The Woyingi Blog

Book Review: Ignorance is the Enemy of Love by Faarax M. J. Cawl

Posted in African Literature, African Love Stories, Countries: Somalia, Novels, Reviews, Somali Literature by the woyingi blogger on June 15, 2010

Ignorance is the Enemy of Love by Faarax M. J. Cawl

Translated by B. W. Andrzejewski

Published by Zed Press, 1982

Ignorance is the Enemy of Love by Faarax M. J. Cawl is considered the first literary publication in the Somali language, which had no official orthography until 1972. The novel, whose Somali title is Aqoondarro waa u nacab jacayl, was published by the Somali Ministry of Culture and Higher Education in 1974. The translation into English is by Russian linguist B.W. Andrzejewski and was commissioned by UNESCO. Unfortunately, the English translation of the novel is currently out of print.

The author of the novel, Faarax Cawl, was born in Laskory in the Sanag Region of Somalia in 1937. In 1958, the British withdrew a scholarship awarded to him for study in the UK because he had taken part in a play, written by an Arab author, which they regarded as seditious. According to B. W. Andrzejewski’s introduction to the novel, Cawl joined the Somali Police Force in 1964 and in 1979 was seconded to the National Transport Agency ad became its General Manager. In 1978 he wrote a second novel entitled The Shackles of Colonialism. In 1991, he, along with several members of his family, were killed during the Somali Civil War.

The British would have found Ignorance is the Enemy of Love even more seditious as it follows the ill-fated love story of Calimaax, a dervish with the Muslim Brotherhood of Sayid Maxamed Cabdulle Xasan (1856-1921), often referred to by the British as the Mad Mullah, who fights against the British colonizers of Somalia. While traveling from Aden back to Somalia, Calimaax’s ship ends up sinking and he saves a young Somali girl named Cawrala, herself returning from Aden where she has been studying the Koran.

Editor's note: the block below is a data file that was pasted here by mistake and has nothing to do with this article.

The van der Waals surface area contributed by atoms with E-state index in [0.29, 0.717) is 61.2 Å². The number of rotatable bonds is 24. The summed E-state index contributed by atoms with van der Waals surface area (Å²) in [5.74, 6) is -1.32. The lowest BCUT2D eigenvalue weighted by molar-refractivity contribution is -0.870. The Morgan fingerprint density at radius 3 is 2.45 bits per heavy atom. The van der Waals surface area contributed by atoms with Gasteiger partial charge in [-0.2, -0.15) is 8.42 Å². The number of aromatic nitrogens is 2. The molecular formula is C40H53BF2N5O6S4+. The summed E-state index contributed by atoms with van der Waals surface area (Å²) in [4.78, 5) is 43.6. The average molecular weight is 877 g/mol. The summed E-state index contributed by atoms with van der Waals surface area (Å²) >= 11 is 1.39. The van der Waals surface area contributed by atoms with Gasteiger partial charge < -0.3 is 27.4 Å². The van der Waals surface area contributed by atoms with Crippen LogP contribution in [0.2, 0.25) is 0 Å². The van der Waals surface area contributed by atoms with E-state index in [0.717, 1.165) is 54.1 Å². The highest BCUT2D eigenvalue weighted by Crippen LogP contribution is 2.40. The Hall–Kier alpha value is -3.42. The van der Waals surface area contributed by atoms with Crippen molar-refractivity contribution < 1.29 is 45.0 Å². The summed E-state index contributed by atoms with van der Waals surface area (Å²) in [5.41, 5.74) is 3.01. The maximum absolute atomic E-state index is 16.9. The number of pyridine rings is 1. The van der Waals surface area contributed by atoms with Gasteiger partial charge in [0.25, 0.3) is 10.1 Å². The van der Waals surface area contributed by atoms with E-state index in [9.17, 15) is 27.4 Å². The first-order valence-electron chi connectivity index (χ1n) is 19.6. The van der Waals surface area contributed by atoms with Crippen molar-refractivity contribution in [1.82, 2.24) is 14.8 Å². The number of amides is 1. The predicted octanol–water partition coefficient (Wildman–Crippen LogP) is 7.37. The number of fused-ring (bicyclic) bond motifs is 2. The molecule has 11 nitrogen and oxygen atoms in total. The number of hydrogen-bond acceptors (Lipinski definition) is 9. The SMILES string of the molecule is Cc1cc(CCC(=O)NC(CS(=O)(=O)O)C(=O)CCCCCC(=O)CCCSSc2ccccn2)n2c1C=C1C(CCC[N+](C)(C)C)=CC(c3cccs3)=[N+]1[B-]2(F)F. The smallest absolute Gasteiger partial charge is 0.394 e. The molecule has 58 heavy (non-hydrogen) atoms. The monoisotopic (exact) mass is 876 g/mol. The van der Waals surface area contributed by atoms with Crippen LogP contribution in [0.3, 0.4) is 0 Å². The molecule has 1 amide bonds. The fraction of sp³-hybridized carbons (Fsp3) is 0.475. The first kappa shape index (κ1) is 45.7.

Cawrala falls in love with Calimaax although she has already been promised to a rich and elderly man by her father. The character of Cawrala is a classic example of the strength and spiritedness of Somali women. She is a poet who does not wait for signs of Calimaax’s affection but instead writes a poem to him herself declaring her love. Unfortunately, Calimaax can neither read nor write. Not knowing that Cawrala’s note is a love poem, he asks his brother-in-law to read it, thus insulting his wife’s relatives unintentionally. This incident inspires Calimaax to learn how to read and write. As he says:

It is now clear to me that not being able to read and write is a matter of great ignorance, in which stupidity and disgrace are combined. I’ve seen today that ignorance is like a moonless night, like the darkness which screens off from you the world and the light of day-there’s no doubt that whatever a man’s inborn abilities may be, whatever his manly qualities, if he is ignorant his true manhood is flawed and incomplete, as I witnessed in this incident today, when I brought trouble and disgrace on myself and made a fool of myself in front of my wife’s relatives (p. 35-36)

It is Calimaax’s ignorance of reading that is “the enemy of love” referred to in the title.

Cawrala’s poem causes Calimaax to fall in love with her but before he can return to her he is injured in battle and left for dead. Cawrala is forced to marry against her will and dies of grief. Calimaax sums up their tragic love story as follows:

You sent to me at Taleex a precious letter of love-you know this well-and there was nothing in its sweet art and wisdom nor in its mode of expression that could have been ignored or rejected. It created in me a love, ardour and affection that I had not felt for you before. But it was my ill fortune, Cawrala, that because of my ignorance I could not read your letter, and instead I handed it to my new neighbours, who did not want us two to come together. The discovery of my secret led to my being hurried away to a remote part of the eastern region, so that I would be kept far away from Xiis, where you lived. There in the east I played my part in a noteworthy way in the Dervish offensive against the British, but before I could reach the coast and seize some of their ships I was wounded and left for dead. For a long time I could not deliver myself from that empty, deserted place, where for sustenance I had only the berries and leaves which grow on the Cal mountains. I had beasts of prey for company-all of them-and one night the accursed leopard attacked me, tearing a wound in my flesh, when I already had a broken thigh and was holding on to life only by God’s mercy. Nevertheless, in spite of all I had to go through, God rescued me from all the troubles that had come upon me. What I am trying to tell you is that my delay in coming to you was caused by all this-that this is why I did not get to you in time before you were taken to the wedding against your will. O Cawrala, how bitter I feel, how deeply sorrowful I am, how stricken with impotent anger from which I get no respite, that you had to die because of your love for me! (p. 82)